A plurality of generally L-shaped rib sections 136 extend from the first base wall 126 and between the first base wall 126 and the central wall 130. The L-shaped rib sections 136 are spaced apart from each other. As is best illustrated in FIG. 13, each rib section 136 is formed from a first rib portion 138, a second rib portion 140 and a third rib portion 142. The first rib portion 138 extends from the first base wall 126 in a first direction and slots 137 are formed between the adjacent first rib portions 138. The second rib portion 140 extends between the first base wall 126 and the central wall 130 and is integrally formed therewith. The second rib portion 140 also extends from the first base wall 126 in a second, opposite direction to that of the first rib portion 138. The third rib portion 142 extends from the second rib portion 140 and in a direction opposite to that which the first rib portion 138 extends. Slots 139 are formed between the adjacent second rib portions 140 and third rib portions 142 which extend in a direction opposite to that which the first rib portion 138 extends. As best illustrated in FIGS. 9 and 10, an aperture 143 is formed between adjacent second rib portions 140, the central wall 130 and the first base wall 126.

A plurality of generally L-shaped rib sections 144 extend from the second base wall 128 and between the second base wall 128 and the central wall 130 and are identically formed to the ribs sections 136. The L-shaped rib sections 144 are spaced apart from each other. The rib sections 144 are aligned with the respective rib sections 136 along the length of the connector 20. As is best illustrated in FIG. 13, each rib section 144 is formed from a first rib portion 148, a second rib portion 150 and a third rib portion 152. The first rib portion 148 extends from the second base wall 128 in a first direction and in the same direction as the first ribs portion 138. Slots 146 are formed between the adjacent first rib portions 148. The second rib portion 150 extends between the second base wall 128 and the central wall 130 and is integrally formed therewith. The second rib portion 150 also extends from the second base wall 128 in a second, opposite direction to that of the first rib portion 148. The third rib portion 152 extends from the second rib portion 150 and in a direction opposite to that which the first rib portion 148 extends. Slots 151 are formed between the adjacent second rib portions 150 and third rib portions 152 which extend in a direction opposite to that which the first rib portion 148 extends. As best illustrated in FIGS. 9 and 10, an aperture 154 is formed between adjacent second rib portions 150, the central wall 130 and the second base wall 128.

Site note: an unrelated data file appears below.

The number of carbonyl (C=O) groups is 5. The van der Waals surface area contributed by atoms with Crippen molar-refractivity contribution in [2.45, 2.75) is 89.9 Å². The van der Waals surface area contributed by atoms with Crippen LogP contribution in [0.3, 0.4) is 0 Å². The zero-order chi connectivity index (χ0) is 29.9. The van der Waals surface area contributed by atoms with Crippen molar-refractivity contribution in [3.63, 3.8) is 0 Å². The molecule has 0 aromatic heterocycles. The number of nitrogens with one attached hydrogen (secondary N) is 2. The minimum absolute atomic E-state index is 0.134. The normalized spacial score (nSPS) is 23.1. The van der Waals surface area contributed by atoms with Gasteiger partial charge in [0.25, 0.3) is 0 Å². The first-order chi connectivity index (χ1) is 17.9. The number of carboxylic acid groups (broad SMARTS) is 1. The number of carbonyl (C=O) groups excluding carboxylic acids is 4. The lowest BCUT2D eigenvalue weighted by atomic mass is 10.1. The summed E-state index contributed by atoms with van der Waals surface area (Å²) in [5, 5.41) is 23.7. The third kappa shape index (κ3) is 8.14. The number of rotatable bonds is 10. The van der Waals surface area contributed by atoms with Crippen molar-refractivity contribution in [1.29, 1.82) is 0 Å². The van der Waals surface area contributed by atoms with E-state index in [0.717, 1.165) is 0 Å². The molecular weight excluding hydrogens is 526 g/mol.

In combination, the respective rib sections 136, 144 and the portion of the central wall 130 therebetween form a generally U-shaped rib 156 in a like manner to that of the first embodiment.

As best illustrated in FIGS. 12 and 13, a pair of terminals 124 are seated between adjacent ribs 156 on each side of the central wall 130. Each terminal 124 includes an elongated, curved contact portion 158 and a pair of legs 160 a, 160 b which are used to connect the connector 20 to an associated printed circuit board (not shown). The contact portion 158 includes a plurality of barbs 162 which bite into the respective second portions 140, 150 when the terminal is mounted within the housing 122. The terminals 124 are stamped and formed. On one side of the connector 20, the contact portion 158 of the respective terminals 124 sits within the respective slot 137, aperture 143 and slot 139 and the legs 160 a, 160 b extend from the second and third rib portions 140, 142. Spaces are formed between the terminal 124, the first base wall 126 and the rib sections 136. On the other side of the connector 20, the contact portion 158 of the respective terminals 124 sits within the respective slot 146, aperture 154 and slot 151 and the legs 160 a, 160 b extend from the second and third rib portions 150, 152. Spaces are formed between the terminal 124, the second base wall 128 and the rib sections 144.

As a result of the construction of the connector 120, a significant amount of surface area of the terminals 124 are exposed to the environment. This allows the heat generated from electrical current loading by the printed circuit board (not shown) and the terminals 124 to be dissipated by forced convection cooling when a fan or other suitable means is used to blow air across the printed circuit board and through the connector 120.